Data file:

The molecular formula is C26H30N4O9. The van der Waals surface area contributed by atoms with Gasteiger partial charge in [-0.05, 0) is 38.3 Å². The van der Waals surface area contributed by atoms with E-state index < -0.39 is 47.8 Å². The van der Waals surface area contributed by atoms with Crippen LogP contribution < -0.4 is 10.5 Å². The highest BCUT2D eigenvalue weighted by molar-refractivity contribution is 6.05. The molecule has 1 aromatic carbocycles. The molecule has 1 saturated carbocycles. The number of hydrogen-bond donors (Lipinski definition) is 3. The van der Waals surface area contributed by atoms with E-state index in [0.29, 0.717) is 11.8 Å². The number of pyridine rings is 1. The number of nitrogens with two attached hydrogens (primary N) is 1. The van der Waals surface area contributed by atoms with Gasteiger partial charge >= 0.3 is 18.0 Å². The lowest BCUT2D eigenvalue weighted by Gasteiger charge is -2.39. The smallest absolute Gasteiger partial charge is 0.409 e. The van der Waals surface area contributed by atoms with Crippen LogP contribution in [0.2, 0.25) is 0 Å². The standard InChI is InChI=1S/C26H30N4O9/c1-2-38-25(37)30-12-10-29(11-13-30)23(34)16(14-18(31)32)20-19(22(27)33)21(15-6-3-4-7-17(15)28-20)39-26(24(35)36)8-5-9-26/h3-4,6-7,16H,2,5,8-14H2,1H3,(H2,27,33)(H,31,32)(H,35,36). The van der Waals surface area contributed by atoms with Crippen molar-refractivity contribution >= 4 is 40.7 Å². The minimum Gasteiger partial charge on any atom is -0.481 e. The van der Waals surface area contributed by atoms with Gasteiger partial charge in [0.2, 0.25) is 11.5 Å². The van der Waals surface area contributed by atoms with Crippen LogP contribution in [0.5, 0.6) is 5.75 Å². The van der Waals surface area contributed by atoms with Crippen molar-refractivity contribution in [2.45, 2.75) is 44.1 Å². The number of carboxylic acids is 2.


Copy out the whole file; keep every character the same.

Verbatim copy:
The molecular formula is C26H30N4O9. The van der Waals surface area contributed by atoms with Gasteiger partial charge in [-0.05, 0) is 38.3 Å². The van der Waals surface area contributed by atoms with E-state index < -0.39 is 47.8 Å². The van der Waals surface area contributed by atoms with Crippen LogP contribution < -0.4 is 10.5 Å². The highest BCUT2D eigenvalue weighted by molar-refractivity contribution is 6.05. The molecule has 1 aromatic carbocycles. The molecule has 1 saturated carbocycles. The number of hydrogen-bond donors (Lipinski definition) is 3. The van der Waals surface area contributed by atoms with E-state index in [0.29, 0.717) is 11.8 Å². The number of pyridine rings is 1. The number of nitrogens with two attached hydrogens (primary N) is 1. The van der Waals surface area contributed by atoms with Gasteiger partial charge >= 0.3 is 18.0 Å². The lowest BCUT2D eigenvalue weighted by Gasteiger charge is -2.39. The smallest absolute Gasteiger partial charge is 0.409 e. The van der Waals surface area contributed by atoms with Crippen LogP contribution in [0.2, 0.25) is 0 Å². The standard InChI is InChI=1S/C26H30N4O9/c1-2-38-25(37)30-12-10-29(11-13-30)23(34)16(14-18(31)32)20-19(22(27)33)21(15-6-3-4-7-17(15)28-20)39-26(24(35)36)8-5-9-26/h3-4,6-7,16H,2,5,8-14H2,1H3,(H2,27,33)(H,31,32)(H,35,36). The van der Waals surface area contributed by atoms with Crippen molar-refractivity contribution >= 4 is 40.7 Å². The minimum Gasteiger partial charge on any atom is -0.481 e. The van der Waals surface area contributed by atoms with Gasteiger partial charge in [0.2, 0.25) is 11.5 Å². The van der Waals surface area contributed by atoms with Crippen LogP contribution in [0.5, 0.6) is 5.75 Å². The van der Waals surface area contributed by atoms with Crippen molar-refractivity contribution in [2.45, 2.75) is 44.1 Å². The number of carboxylic acids is 2.